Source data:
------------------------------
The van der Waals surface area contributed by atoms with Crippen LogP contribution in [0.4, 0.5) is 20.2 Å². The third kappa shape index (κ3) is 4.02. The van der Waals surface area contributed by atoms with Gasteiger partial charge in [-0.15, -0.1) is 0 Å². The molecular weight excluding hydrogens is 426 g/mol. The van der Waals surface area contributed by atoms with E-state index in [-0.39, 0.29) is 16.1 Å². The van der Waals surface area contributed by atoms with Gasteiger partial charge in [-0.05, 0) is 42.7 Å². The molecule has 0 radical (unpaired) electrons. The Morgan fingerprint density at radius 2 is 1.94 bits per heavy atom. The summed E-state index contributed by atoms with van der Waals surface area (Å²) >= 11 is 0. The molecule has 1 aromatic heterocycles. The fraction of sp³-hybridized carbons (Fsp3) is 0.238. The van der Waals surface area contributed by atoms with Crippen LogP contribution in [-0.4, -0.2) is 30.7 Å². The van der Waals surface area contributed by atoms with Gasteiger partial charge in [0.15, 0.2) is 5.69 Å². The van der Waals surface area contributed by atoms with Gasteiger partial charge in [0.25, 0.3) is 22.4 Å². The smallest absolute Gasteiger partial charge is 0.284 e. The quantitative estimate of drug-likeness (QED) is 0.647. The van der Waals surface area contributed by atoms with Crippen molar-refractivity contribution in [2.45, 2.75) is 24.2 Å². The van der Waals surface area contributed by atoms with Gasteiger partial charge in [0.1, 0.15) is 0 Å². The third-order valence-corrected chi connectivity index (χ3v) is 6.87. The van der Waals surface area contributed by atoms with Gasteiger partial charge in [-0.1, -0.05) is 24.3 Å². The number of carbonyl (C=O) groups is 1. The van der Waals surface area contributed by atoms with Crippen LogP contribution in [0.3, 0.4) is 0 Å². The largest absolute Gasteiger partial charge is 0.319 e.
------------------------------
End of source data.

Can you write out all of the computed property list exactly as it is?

The van der Waals surface area contributed by atoms with Crippen LogP contribution in [0.4, 0.5) is 20.2 Å². The third kappa shape index (κ3) is 4.02. The van der Waals surface area contributed by atoms with Gasteiger partial charge in [-0.15, -0.1) is 0 Å². The molecular weight excluding hydrogens is 426 g/mol. The van der Waals surface area contributed by atoms with E-state index in [-0.39, 0.29) is 16.1 Å². The van der Waals surface area contributed by atoms with Gasteiger partial charge in [-0.05, 0) is 42.7 Å². The molecule has 0 radical (unpaired) electrons. The Morgan fingerprint density at radius 2 is 1.94 bits per heavy atom. The summed E-state index contributed by atoms with van der Waals surface area (Å²) >= 11 is 0. The molecule has 1 aromatic heterocycles. The fraction of sp³-hybridized carbons (Fsp3) is 0.238. The van der Waals surface area contributed by atoms with Crippen LogP contribution in [-0.4, -0.2) is 30.7 Å². The van der Waals surface area contributed by atoms with Gasteiger partial charge in [0.15, 0.2) is 5.69 Å². The van der Waals surface area contributed by atoms with Gasteiger partial charge in [0.25, 0.3) is 22.4 Å². The smallest absolute Gasteiger partial charge is 0.284 e. The quantitative estimate of drug-likeness (QED) is 0.647. The van der Waals surface area contributed by atoms with Crippen molar-refractivity contribution in [2.45, 2.75) is 24.2 Å². The van der Waals surface area contributed by atoms with Gasteiger partial charge in [0.1, 0.15) is 0 Å². The third-order valence-corrected chi connectivity index (χ3v) is 6.87. The van der Waals surface area contributed by atoms with Gasteiger partial charge in [-0.1, -0.05) is 24.3 Å². The number of carbonyl (C=O) groups is 1. The van der Waals surface area contributed by atoms with Crippen LogP contribution in [0.3, 0.4) is 0 Å². The largest absolute Gasteiger partial charge is 0.319 e.